Thursday, February 20, 2014

Playing Catch Up At The Local Level

(Click on image to enlarge.)

We have been assured by lots of sources that the Great Depression is over.  Wall Street points to the welcome rise in the Dow Jones.  The White House points to the improving job numbers.  Multinational corporations point to increased productivity.  And yet ...

State and local governments aren't quite so sure that the crunch has finally over.  Infrastructure (roads, power grids, sidewalks, sewer and water lines) are deteriorating faster than budgets can cover.  Taxable incomes still haven't returned and sales taxes are still down because consumers still aren't and can't buy as they once did.

On top of all that, state and local governments are facing public employee pension shortages in the years to come if more funds aren't poured into them:

From an AP report in the Pasadena Star News:

California’s government will increase the amount it contributes to state employees’ pensions starting this summer, and cities and other government agencies will follow suit in two years, to help cover the cost of benefits for retirees who are living longer.

The board of the California Public Employees’ Retirement System approved new assumptions for the pension system Tuesday that effectively increase contribution rates.

Projections show workers are expected to live an average of as much as two years longer, driving up the cost of paying benefits to people until they die. Women retiring at age 55 in 2028 are expected to live to 87.

 Contributing more to CalPERS’ $282.5 billion pension fund means local governments will have less money to pay for services such as police, roads and parks. But delaying payments to the pension system would cost more in the long run. ...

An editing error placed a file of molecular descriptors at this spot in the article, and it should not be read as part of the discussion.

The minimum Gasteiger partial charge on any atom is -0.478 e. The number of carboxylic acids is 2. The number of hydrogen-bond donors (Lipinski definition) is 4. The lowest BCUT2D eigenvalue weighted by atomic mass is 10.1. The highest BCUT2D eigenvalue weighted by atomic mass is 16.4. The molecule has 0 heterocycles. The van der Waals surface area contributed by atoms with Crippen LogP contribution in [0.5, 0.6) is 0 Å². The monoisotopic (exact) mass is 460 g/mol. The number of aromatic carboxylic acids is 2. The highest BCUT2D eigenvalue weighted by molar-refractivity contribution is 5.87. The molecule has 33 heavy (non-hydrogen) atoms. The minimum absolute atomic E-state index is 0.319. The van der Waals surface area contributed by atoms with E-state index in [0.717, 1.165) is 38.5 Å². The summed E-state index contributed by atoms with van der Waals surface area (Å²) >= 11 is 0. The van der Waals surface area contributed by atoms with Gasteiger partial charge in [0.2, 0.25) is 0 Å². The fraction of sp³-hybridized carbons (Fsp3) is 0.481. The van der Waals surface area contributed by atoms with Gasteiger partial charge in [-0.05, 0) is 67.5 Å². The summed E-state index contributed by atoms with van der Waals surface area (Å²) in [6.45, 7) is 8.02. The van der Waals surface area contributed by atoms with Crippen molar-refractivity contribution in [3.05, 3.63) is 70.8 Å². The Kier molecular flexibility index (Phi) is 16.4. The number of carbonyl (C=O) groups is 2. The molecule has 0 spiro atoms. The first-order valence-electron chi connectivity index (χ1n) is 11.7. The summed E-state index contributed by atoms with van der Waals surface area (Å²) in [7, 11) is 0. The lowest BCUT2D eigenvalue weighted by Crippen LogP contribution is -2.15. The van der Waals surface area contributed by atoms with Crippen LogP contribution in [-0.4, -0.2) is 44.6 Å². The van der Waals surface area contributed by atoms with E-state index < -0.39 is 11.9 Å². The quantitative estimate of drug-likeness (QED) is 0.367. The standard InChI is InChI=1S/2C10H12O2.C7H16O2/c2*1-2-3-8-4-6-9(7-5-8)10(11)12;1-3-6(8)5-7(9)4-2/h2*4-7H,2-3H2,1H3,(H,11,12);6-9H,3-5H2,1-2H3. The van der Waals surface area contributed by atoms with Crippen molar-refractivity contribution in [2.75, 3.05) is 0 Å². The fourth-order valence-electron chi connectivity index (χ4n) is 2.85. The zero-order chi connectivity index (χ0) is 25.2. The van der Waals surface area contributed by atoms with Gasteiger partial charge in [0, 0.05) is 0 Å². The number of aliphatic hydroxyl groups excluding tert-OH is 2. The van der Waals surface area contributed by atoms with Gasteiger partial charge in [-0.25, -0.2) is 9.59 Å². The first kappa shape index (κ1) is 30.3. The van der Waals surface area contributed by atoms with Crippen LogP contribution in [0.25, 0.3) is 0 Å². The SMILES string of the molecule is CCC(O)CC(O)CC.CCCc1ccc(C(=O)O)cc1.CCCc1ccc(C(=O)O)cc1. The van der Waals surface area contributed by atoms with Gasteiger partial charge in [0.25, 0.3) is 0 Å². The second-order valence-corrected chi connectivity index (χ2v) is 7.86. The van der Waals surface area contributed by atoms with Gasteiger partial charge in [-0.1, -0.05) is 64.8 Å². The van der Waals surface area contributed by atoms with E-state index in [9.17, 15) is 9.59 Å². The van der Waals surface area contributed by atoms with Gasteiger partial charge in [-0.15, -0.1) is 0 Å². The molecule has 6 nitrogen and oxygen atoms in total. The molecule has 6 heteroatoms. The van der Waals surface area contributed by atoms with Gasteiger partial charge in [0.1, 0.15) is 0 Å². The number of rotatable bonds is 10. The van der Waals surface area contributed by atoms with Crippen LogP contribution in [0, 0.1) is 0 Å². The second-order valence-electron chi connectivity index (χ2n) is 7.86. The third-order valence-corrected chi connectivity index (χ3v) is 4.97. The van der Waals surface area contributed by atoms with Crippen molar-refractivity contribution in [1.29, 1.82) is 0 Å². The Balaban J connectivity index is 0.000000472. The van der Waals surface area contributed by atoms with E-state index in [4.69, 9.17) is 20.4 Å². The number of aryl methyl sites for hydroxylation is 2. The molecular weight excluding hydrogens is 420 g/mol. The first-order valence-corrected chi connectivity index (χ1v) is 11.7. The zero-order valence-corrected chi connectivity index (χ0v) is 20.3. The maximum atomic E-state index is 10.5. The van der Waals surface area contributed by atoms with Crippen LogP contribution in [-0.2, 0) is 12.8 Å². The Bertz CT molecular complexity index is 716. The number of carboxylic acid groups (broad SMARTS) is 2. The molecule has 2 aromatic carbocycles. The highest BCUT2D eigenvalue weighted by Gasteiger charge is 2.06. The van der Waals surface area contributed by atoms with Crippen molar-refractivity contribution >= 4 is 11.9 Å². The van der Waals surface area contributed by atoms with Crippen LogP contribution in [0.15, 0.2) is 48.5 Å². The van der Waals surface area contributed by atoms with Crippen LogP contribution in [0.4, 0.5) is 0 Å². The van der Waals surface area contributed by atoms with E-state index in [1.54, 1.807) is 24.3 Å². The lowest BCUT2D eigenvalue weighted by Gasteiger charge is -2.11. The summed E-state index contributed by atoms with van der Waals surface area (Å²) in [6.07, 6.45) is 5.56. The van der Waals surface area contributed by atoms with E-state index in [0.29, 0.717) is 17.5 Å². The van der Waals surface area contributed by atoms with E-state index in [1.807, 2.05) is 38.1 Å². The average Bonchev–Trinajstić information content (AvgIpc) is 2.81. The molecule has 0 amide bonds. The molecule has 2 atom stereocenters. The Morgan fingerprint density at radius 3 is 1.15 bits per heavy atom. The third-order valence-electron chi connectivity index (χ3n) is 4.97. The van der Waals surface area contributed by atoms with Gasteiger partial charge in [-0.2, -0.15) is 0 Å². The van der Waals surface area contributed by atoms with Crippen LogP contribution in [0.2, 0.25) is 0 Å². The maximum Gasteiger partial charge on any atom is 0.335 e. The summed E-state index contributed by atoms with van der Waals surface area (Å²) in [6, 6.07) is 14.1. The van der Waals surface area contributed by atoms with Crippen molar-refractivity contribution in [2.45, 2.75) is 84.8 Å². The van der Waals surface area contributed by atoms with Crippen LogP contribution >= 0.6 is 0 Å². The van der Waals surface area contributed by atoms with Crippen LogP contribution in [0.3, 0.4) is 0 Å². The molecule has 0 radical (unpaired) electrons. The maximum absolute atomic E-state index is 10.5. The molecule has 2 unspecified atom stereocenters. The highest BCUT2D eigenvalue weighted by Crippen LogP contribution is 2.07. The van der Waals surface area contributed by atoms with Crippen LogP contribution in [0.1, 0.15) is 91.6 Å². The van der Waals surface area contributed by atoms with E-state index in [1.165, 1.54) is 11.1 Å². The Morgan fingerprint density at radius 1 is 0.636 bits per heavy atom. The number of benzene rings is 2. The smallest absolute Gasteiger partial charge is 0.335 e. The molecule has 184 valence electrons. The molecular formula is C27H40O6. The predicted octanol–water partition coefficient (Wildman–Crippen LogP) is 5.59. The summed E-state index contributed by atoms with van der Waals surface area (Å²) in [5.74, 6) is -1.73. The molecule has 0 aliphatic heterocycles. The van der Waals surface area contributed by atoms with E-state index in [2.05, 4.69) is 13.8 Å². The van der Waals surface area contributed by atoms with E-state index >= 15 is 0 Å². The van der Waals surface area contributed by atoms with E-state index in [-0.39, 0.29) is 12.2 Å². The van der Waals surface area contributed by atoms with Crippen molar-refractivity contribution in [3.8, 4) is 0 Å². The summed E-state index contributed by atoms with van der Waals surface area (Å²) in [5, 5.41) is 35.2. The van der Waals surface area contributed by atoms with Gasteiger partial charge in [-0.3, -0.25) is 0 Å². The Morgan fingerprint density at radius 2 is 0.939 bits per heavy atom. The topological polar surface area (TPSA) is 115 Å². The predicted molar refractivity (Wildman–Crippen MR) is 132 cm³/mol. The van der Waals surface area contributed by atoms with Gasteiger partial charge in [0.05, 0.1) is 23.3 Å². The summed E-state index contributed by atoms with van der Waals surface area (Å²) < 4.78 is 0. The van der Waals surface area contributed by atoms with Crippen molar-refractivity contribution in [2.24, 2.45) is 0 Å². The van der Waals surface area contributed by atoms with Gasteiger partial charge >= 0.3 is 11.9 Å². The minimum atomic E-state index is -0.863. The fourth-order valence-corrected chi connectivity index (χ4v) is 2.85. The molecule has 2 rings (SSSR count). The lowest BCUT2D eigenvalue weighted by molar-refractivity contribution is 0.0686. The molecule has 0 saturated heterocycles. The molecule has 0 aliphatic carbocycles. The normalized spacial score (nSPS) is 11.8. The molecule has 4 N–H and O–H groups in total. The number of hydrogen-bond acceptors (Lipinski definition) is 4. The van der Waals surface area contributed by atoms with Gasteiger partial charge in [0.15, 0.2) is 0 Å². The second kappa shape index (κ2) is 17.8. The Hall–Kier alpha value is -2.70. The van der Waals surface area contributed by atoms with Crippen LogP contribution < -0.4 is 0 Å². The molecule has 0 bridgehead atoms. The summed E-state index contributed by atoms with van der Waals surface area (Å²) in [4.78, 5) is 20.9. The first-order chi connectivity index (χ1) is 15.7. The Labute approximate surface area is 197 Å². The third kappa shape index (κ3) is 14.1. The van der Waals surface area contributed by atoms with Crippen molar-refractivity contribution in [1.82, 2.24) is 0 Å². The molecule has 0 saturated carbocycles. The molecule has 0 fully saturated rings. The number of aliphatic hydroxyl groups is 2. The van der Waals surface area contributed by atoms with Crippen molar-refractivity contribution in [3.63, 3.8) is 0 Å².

Most county and city governments surveyed by associations agreed with CalPERS’ approach to phase in the increase over five years and spread the total cost over 20. But the new rate increases are on top of additional rate increases coming next year.

“Together, they are going to cause serious service reductions,” said Chris McKenzie, executive director of the League of California Cities.  [Emphasis added]

Many short-sighted citizens are screaming about funding public employee pensions on several bases.  In the private sector, employer paid retirements are a benefit of the past.  The very most workers in the private sector can hope for is continued contributions to their 401(k) accounts, however minimal those contributions might be.  Those who don't have even that are scrambling to add to their IRAs and are reduced to hoping that Social Security will be enough to live on.  They find the notion that their tax dollars are going to fund someone else's retirement repugnant.

Understandable? Certainly, but like I said, short-sighted in all sorts of ways.  First of all, most public employees who are either retired at this point or nearing retirement accepted jobs at lower rates of pay than their private sector counterparts because a pension was guaranteed.  Second of all, as more and more private sector employees rejected unions over the past decades, public employee unions such as SEIU swooped into play and negotiated better benefits across the board.  Private sector employees didn't have that bargaining power, but they shouldn't blame their counterparts for that.

Now, however, because of the disastrous ten to twelve years, state and local governments have a lot of catching up to do to meet the obligations.  With any luck and some kept-promises, that catch up will be eased somewhat by increased revenues.  If not, a lot of people are going to think wistfully of that "sandal in Florida."

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